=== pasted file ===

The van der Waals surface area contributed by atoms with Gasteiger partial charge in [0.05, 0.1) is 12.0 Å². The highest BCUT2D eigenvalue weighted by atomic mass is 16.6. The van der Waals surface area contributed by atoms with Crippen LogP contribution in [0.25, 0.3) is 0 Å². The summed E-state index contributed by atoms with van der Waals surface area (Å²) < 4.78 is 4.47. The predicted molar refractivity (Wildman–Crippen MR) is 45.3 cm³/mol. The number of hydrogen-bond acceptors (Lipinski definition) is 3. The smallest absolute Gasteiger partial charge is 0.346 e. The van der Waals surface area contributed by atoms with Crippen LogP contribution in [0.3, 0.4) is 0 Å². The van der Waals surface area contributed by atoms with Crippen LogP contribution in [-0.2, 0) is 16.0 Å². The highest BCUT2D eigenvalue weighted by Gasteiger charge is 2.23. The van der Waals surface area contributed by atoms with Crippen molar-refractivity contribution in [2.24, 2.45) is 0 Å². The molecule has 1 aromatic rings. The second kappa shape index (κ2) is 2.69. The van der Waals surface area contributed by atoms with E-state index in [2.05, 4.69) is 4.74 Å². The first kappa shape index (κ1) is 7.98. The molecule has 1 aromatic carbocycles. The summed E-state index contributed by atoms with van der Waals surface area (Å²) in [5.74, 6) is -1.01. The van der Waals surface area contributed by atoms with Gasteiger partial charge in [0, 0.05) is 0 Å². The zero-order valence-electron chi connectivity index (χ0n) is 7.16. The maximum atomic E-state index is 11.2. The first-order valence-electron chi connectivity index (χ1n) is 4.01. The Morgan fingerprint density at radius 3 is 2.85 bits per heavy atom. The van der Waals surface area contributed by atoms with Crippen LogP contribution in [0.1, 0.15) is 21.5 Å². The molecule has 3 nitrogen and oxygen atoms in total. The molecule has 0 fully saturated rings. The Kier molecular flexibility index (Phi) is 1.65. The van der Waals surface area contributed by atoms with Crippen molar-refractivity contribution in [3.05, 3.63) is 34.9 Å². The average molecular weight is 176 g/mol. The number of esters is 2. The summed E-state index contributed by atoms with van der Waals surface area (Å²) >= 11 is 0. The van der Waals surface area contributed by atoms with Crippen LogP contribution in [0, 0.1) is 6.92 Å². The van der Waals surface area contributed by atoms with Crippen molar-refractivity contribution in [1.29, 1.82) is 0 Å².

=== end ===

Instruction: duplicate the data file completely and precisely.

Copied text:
The van der Waals surface area contributed by atoms with Gasteiger partial charge in [0.05, 0.1) is 12.0 Å². The highest BCUT2D eigenvalue weighted by atomic mass is 16.6. The van der Waals surface area contributed by atoms with Crippen LogP contribution in [0.25, 0.3) is 0 Å². The summed E-state index contributed by atoms with van der Waals surface area (Å²) < 4.78 is 4.47. The predicted molar refractivity (Wildman–Crippen MR) is 45.3 cm³/mol. The number of hydrogen-bond acceptors (Lipinski definition) is 3. The smallest absolute Gasteiger partial charge is 0.346 e. The van der Waals surface area contributed by atoms with Crippen LogP contribution in [0.3, 0.4) is 0 Å². The van der Waals surface area contributed by atoms with Crippen LogP contribution in [-0.2, 0) is 16.0 Å². The highest BCUT2D eigenvalue weighted by Gasteiger charge is 2.23. The van der Waals surface area contributed by atoms with Crippen molar-refractivity contribution in [2.24, 2.45) is 0 Å². The molecule has 1 aromatic rings. The second kappa shape index (κ2) is 2.69. The van der Waals surface area contributed by atoms with E-state index in [2.05, 4.69) is 4.74 Å². The first kappa shape index (κ1) is 7.98. The molecule has 1 aromatic carbocycles. The summed E-state index contributed by atoms with van der Waals surface area (Å²) in [5.74, 6) is -1.01. The van der Waals surface area contributed by atoms with Gasteiger partial charge in [0, 0.05) is 0 Å². The zero-order valence-electron chi connectivity index (χ0n) is 7.16. The maximum atomic E-state index is 11.2. The first-order valence-electron chi connectivity index (χ1n) is 4.01. The Morgan fingerprint density at radius 3 is 2.85 bits per heavy atom. The van der Waals surface area contributed by atoms with Crippen LogP contribution in [0.1, 0.15) is 21.5 Å². The molecule has 3 nitrogen and oxygen atoms in total. The molecule has 0 fully saturated rings. The Kier molecular flexibility index (Phi) is 1.65. The van der Waals surface area contributed by atoms with Crippen molar-refractivity contribution in [3.05, 3.63) is 34.9 Å². The average molecular weight is 176 g/mol. The number of esters is 2. The summed E-state index contributed by atoms with van der Waals surface area (Å²) >= 11 is 0. The van der Waals surface area contributed by atoms with Crippen LogP contribution in [0, 0.1) is 6.92 Å². The van der Waals surface area contributed by atoms with Crippen molar-refractivity contribution in [1.29, 1.82) is 0 Å².